There is a lot of debate over here at the moment about infringements of personal liberty : should we introduce curfews, ban social media during times of trouble, have more or fewer surveillance cameras? - that kind of thing. The dust is still settling after the recent riots and all sorts of theories about causes and responses are doing the rounds. Personally, I have never quite understood the position whereby denying someone a job is merely the inevitable workings of the market system whilst having a video camera on a street corner is a fundamental attack on democracy. Nor have I understood why the social media can be a tool for liberation in Arab Spring countries whilst it is a nothing less than the progeny of the devil in Hackney or Birmingham.
However, I am not here to discuss the riots, freedom or whether Facebook is better than Twitter (although, for the first time in my life I did discover a use for Twitter as it warned me when to stay clear of the local ASDA which came under attack during the riots). I am here because my friend Janie told me I had a good idea the other day. I can still recall the time, many decades ago, when I would have a good idea on a regular basis - maybe one or two a month - but now they are as rare as a Daily Mail reader with a social conscience. So I thought I would share it with you.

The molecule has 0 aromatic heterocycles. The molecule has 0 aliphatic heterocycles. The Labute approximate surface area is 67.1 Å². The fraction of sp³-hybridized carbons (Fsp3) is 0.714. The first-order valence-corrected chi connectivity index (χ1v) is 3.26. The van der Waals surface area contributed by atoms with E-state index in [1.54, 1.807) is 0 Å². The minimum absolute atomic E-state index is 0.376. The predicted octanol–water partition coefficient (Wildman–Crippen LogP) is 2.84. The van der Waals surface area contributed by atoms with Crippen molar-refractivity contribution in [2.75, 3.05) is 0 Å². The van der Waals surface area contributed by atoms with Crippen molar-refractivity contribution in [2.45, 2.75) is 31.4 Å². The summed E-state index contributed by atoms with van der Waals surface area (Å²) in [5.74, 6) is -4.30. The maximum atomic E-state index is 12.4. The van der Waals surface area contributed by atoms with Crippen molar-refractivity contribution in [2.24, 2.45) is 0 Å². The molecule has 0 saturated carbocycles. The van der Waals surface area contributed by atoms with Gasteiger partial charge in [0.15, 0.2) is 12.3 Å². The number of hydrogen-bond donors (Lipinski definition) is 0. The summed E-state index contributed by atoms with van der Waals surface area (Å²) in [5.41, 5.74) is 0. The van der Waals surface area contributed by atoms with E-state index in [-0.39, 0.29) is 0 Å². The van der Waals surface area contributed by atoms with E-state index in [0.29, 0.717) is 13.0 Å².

Like many other people I use Picasa 3 to file my various images and one of the nice features of Picasa is the built-in facial recognition software. Identify a picture of your wife, your brother or your Auntie Doris once, and the software will search through your files for other similar faces using the usual approach of key facial measurements. The drawback to this approach is that you have to identify a face first and that it is restricted to just your images. My idea was to introduce a worldwide database of the unknown dead so that we could try and identify some of the unknown faces of long-dead relatives and friends.
Go back and look at the image above. This is UF2011ABF0001A : a picture of a woman from my collection of old Victorian photographs. I haven't the foggiest who she is, but she is a very special person, a person who will go down in the annals of the twenty-first century : she is the very first entry in the worldwide database of the unknown dead (WDUD). All you need to do is to download the image and add it to your Picasa folder, do a facial recognition sweep and see if you get any suggestions. If not, simply identify it as UF2011ABF0001A and wait for the next face to come winging its way to you. If you do get a hit and it turns out to be your great-aunt Constance, let us here at WDUD HQ know (remembering to enclose a cheque for $10 for administrative expenses) and her details will be added to the database. Talk about a good idea : sometimes I think I was born before my time.